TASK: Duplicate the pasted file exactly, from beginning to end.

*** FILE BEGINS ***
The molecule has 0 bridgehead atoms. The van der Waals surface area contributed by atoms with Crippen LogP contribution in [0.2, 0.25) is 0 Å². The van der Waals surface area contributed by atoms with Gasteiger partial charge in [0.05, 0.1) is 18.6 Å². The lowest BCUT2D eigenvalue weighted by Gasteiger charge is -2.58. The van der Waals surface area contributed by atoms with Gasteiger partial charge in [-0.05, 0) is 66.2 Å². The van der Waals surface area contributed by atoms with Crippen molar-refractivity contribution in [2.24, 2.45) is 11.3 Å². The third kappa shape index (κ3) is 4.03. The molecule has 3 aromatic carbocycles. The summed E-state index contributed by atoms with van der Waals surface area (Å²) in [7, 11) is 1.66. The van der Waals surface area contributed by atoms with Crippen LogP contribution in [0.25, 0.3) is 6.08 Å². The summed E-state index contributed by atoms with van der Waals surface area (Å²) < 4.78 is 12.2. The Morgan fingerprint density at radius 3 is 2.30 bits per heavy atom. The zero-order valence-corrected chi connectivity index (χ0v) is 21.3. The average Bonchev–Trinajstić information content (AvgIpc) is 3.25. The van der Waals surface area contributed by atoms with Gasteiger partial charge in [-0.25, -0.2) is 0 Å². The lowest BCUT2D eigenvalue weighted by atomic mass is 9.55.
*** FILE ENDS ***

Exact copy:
The molecule has 0 bridgehead atoms. The van der Waals surface area contributed by atoms with Crippen LogP contribution in [0.2, 0.25) is 0 Å². The van der Waals surface area contributed by atoms with Gasteiger partial charge in [0.05, 0.1) is 18.6 Å². The lowest BCUT2D eigenvalue weighted by Gasteiger charge is -2.58. The van der Waals surface area contributed by atoms with Gasteiger partial charge in [-0.05, 0) is 66.2 Å². The van der Waals surface area contributed by atoms with Crippen molar-refractivity contribution in [2.24, 2.45) is 11.3 Å². The third kappa shape index (κ3) is 4.03. The molecule has 3 aromatic carbocycles. The summed E-state index contributed by atoms with van der Waals surface area (Å²) in [7, 11) is 1.66. The van der Waals surface area contributed by atoms with Crippen LogP contribution in [0.25, 0.3) is 6.08 Å². The summed E-state index contributed by atoms with van der Waals surface area (Å²) < 4.78 is 12.2. The Morgan fingerprint density at radius 3 is 2.30 bits per heavy atom. The zero-order valence-corrected chi connectivity index (χ0v) is 21.3. The average Bonchev–Trinajstić information content (AvgIpc) is 3.25. The van der Waals surface area contributed by atoms with Gasteiger partial charge in [-0.25, -0.2) is 0 Å². The lowest BCUT2D eigenvalue weighted by atomic mass is 9.55.